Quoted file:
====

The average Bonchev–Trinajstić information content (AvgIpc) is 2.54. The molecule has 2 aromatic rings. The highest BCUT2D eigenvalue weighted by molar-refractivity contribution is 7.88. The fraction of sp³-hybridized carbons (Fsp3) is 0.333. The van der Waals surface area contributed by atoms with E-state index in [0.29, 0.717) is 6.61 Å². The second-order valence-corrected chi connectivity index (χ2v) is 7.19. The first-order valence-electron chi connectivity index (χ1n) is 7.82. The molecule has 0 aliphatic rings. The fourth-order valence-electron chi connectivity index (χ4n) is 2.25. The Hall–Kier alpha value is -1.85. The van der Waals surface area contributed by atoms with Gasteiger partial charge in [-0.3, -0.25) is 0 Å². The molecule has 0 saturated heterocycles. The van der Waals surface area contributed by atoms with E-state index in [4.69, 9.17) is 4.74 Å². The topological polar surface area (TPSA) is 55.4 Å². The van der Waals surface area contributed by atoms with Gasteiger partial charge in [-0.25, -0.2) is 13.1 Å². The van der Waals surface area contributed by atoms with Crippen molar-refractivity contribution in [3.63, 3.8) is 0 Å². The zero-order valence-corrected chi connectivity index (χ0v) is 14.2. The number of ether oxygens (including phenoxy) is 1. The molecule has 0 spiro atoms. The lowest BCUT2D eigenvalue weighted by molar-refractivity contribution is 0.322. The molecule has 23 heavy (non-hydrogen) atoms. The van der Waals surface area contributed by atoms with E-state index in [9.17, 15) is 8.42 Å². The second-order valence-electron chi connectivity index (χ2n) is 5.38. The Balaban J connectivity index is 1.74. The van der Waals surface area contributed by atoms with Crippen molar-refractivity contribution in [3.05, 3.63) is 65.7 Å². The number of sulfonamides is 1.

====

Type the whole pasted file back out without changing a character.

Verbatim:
The average Bonchev–Trinajstić information content (AvgIpc) is 2.54. The molecule has 2 aromatic rings. The highest BCUT2D eigenvalue weighted by molar-refractivity contribution is 7.88. The fraction of sp³-hybridized carbons (Fsp3) is 0.333. The van der Waals surface area contributed by atoms with E-state index in [0.29, 0.717) is 6.61 Å². The second-order valence-corrected chi connectivity index (χ2v) is 7.19. The first-order valence-electron chi connectivity index (χ1n) is 7.82. The molecule has 0 aliphatic rings. The fourth-order valence-electron chi connectivity index (χ4n) is 2.25. The Hall–Kier alpha value is -1.85. The van der Waals surface area contributed by atoms with Gasteiger partial charge in [-0.3, -0.25) is 0 Å². The molecule has 0 saturated heterocycles. The van der Waals surface area contributed by atoms with E-state index in [4.69, 9.17) is 4.74 Å². The topological polar surface area (TPSA) is 55.4 Å². The van der Waals surface area contributed by atoms with Gasteiger partial charge in [-0.25, -0.2) is 13.1 Å². The van der Waals surface area contributed by atoms with Crippen molar-refractivity contribution in [3.63, 3.8) is 0 Å². The zero-order valence-corrected chi connectivity index (χ0v) is 14.2. The number of ether oxygens (including phenoxy) is 1. The molecule has 0 spiro atoms. The lowest BCUT2D eigenvalue weighted by molar-refractivity contribution is 0.322. The molecule has 23 heavy (non-hydrogen) atoms. The van der Waals surface area contributed by atoms with E-state index in [9.17, 15) is 8.42 Å². The second-order valence-electron chi connectivity index (χ2n) is 5.38. The Balaban J connectivity index is 1.74. The van der Waals surface area contributed by atoms with Crippen molar-refractivity contribution in [3.05, 3.63) is 65.7 Å². The number of sulfonamides is 1.